Friday, June 15, 2012

What is Your Hunger Games?

When I was in elementary school I was fascinated with WWII genre novels. I especially liked the novels in which someone took a stand against the Nazis to save a Jewish neighbor. As I read the books, I would always think, "That would be me. I would risk my life." One day I mentioned this to my mom and she looked at me for a moment with pride but then became very serious and said, "Theresa, we never know what we would do in those situations until we are in them."

I thought of this life lesson as I read The Hunger Games recently. The book is a wildly popular young adult novel for which a movie adaptation was recently released. It is the tale of a young girl named Katniss Everdeen who takes her younger sister's place in a yearly game in which 24 young kids fight to the death in an arena as everyone else watches - some with disgust, others with enthusiasm and voracious curiosity.

The book is a young adult version of dystopian novels like George Orwell's 1984 and Margaret Atwood's The Handmaid's Tale. Dystopias are the opposite of utopias, worlds in which injustice, oppression and poverty reign. Dystopian novels point out, through the use of extreme situations, some of the current dangers in modern society. Rather than making us think, "Wow, thank God our world is not like that!" books like The Hunger Games should push us to ask, "How is our society similar?"

It does not take long to think of many ways in which people are killed, literally and figuratively, in our world without much notice. Abortion and starvation are some of our world's hidden Hunger Games. Horrors easily become accepted and even run of the mill. But our society's Hunger Games can also be something as seemingly benign as reality TV shows. Like the Capitol, the privileged minority in the book that eats up the bloody spectacle of the Hunger Games, we become enthralled by the disastrous choices of celebrities and reality TV stars, caring more for entertainment than for the people themselves.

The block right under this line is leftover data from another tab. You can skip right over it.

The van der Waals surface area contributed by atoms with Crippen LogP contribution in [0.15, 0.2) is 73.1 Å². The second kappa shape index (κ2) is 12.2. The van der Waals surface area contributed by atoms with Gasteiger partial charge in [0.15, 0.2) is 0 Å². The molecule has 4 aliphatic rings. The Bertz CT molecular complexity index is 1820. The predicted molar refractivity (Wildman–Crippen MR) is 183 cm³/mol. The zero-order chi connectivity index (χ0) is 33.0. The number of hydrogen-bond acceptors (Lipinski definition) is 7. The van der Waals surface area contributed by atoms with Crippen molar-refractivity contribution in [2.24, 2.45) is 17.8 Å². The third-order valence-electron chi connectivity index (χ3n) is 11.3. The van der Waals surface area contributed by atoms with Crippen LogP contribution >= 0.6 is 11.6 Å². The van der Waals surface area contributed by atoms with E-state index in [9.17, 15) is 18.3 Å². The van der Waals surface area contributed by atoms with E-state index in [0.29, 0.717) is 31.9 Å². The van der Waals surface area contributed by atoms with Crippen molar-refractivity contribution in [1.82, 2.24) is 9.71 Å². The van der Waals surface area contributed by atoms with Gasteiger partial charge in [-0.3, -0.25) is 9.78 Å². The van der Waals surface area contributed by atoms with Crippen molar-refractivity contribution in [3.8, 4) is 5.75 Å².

However, when exploring dystopian themes, it is also important to explore questions that are personal: "Who would I be under the worst of circumstances? What kind of person would I be in an arena of bloodthirsty kids gunning for my life?"

Most people tend to swagger when they imagine what they would do under dire circumstances, as I did when I was reading WWII novels. We all want to be one of the "good guys." But it might be more spiritually fruitful to realize that we would probably not fall into line with the heroes and the saints when push came to shove.

We all have hidden Hunger Games. Issues we need to work on in ourselves because if we don't we may end up turning into people who would slit throats at first chance when thrown into an arena. If we assume this to be true, we can move forward accordingly. We can live with focus, working to become the best person we can be under the best and worst circumstances. This requires spiritual focus, pain and sacrifice as well as time spent with our Creator so He can transform us more deeply than we could ever transform ourselves.

Popular culture is not mindless. If something is wildly popular it is likely it is because it touches on deep questions. So, if you go to watch The Hunger Games or read the book, take some time to ponder some of these deeper questions or come up with some of your own. If you ever find yourself in an arena of bloodthirsty adolescents you won't regret it.


Anonymous said...

Hi, again.
I've got a really big interest in WW2 heroism, having read these classics (all true stories)
Schindler's Arc (Schindler's List)
The Hiding Place (Corrie Ten Boom - a Dutch Christian woman who helped Jewish people)
The White Rose (Sophie Scholl and the White Rose movement - young German students defying the Nazis through peaceful means - inspired by ther Chriatian faith)
Miracle on The River Kwai (how a man finds God in a Japanese POW camp, and experiences deep compassion from two devoutly Christian POW).
Btw, I visited Auschwitz, and had a profound experience of God there (experiencing intense sorrow - as if brought nearer in some profound way to the Passion of Our Lord) - but suffering tempered with profound peace and a real sense of being loved).
Again, God bless,
Ed (UK)
(and for a secular, military book evoking heroism and the tragedy of war, i highly recommend Antony Beevor's Stalingrad - classic)

tagnes said...


The Hiding Place is a great book (and movie). I'll have to check out the others you recommend!

God bless,